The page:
Overly Optimistic: Analysts Predict Cellular Broadband To Surpass Copper Broadband By 2010

from the yeah,-right dept

There's just something about new wireless technologies that seems to make analysts over-estimate their impact. I still remember when people were talking about how GPRS was going to be a real DSL replacement. GPRS, of course, was an incredibly unreliable and ridiculously slow update on GSM wireless technology. Yet, before it was used, there were stories predicting how it would be a wireless revolution. And then people started using it. And pretty much the same thing has happened with each advance in cellular technology. I remember people saying that EDGE, EV-DO, and HSDPA (all network upgrades) were going to be good enough to replace DSL or cable modems. Yet, even though EV-DO and HSDPA get decent speeds (still much slower than your average DSL or cable), the real problem is how these networks simply don't have the capacity to be a real home broadband replacement. That's why all of the contracts have ridiculous limits, suggesting you can't do very much with them, and often placing exceptionally low usage caps on the services.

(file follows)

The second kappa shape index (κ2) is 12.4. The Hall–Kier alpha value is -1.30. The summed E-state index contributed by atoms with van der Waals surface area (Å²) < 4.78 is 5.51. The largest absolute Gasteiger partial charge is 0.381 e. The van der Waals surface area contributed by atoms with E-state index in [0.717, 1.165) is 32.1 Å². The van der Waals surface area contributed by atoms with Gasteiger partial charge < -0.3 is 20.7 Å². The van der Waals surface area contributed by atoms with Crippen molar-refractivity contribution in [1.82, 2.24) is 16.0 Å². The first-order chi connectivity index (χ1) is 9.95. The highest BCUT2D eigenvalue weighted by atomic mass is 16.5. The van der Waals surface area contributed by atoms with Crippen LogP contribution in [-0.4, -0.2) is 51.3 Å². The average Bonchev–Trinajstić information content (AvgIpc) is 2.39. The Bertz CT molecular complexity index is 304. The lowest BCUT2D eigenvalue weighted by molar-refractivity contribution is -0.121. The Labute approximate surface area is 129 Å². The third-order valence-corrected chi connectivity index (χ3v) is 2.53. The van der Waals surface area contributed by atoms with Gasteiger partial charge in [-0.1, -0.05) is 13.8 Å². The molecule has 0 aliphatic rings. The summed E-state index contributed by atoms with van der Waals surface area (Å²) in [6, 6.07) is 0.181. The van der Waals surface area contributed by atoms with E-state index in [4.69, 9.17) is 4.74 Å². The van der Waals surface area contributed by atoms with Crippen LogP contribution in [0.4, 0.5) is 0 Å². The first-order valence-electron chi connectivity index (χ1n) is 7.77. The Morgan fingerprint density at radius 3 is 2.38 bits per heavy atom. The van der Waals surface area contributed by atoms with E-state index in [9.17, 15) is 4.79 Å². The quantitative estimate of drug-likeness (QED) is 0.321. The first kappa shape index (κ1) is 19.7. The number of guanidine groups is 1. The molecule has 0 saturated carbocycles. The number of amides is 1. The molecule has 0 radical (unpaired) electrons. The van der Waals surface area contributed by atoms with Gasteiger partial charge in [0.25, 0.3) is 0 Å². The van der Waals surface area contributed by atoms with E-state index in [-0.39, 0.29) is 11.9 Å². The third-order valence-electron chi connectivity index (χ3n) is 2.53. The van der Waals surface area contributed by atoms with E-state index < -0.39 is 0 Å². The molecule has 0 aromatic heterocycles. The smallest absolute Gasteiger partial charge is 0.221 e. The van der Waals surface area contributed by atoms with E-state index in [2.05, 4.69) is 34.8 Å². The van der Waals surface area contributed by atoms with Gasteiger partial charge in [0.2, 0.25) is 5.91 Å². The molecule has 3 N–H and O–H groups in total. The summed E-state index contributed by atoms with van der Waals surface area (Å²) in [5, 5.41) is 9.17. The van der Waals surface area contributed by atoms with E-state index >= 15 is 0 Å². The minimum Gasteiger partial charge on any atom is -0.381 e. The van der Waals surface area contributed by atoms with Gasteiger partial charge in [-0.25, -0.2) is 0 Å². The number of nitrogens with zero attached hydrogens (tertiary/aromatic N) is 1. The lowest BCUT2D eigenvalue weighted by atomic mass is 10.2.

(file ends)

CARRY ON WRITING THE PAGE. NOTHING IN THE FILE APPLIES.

Of course, don't tell that to the analysts, who can't resist making the same exact prediction about cellular broadband replacing home broadband. The latest such report is focused on the UK, and says that cellular based broadband for computers will surpass DSL or cable as the primary connection for users by 2010. That's not very far in the future. Now, certainly, mobile technology has improved greatly over the years, and there's still plenty more to come. However, the only really consistency in the mobile world is that many analysts over-estimate both the speed with which these new networks are adopted and the quality of these mobile networks. It would certainly be great, if true, but consider me skeptical.

Filed Under: broadband, predictions, uk, wireless


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  1. identicon
    marek, 20 Jun 2008 @ 5:19am

    There are two things here worth separating out: the speed the technology can support, and the capacity to support it.

    Earlier technologies couldn't do the speed, so the capacity was always less of an issue. Sitting in my office in central London, I can get 4Mb/s on my 3G phone which is comparable with the 5Mb/s I typically get on my notionally-8Mb home broadband. So I can in principle get roughly similar speeds between the two.

    Actually getting those speeds is a different matter. I can't do better than about 200kb/s on 3G at home, and even in an area where fast speeds are sometimes possible, the actually available speed is often dramatically lower than the sometimes achieved speed.

    So the claim about 3G is different from the claim about GPRS and all that followed. They couldn't ever be a proper substitute. 3G could be - but right now, there is no reason to think it is actually going to be any time soon.

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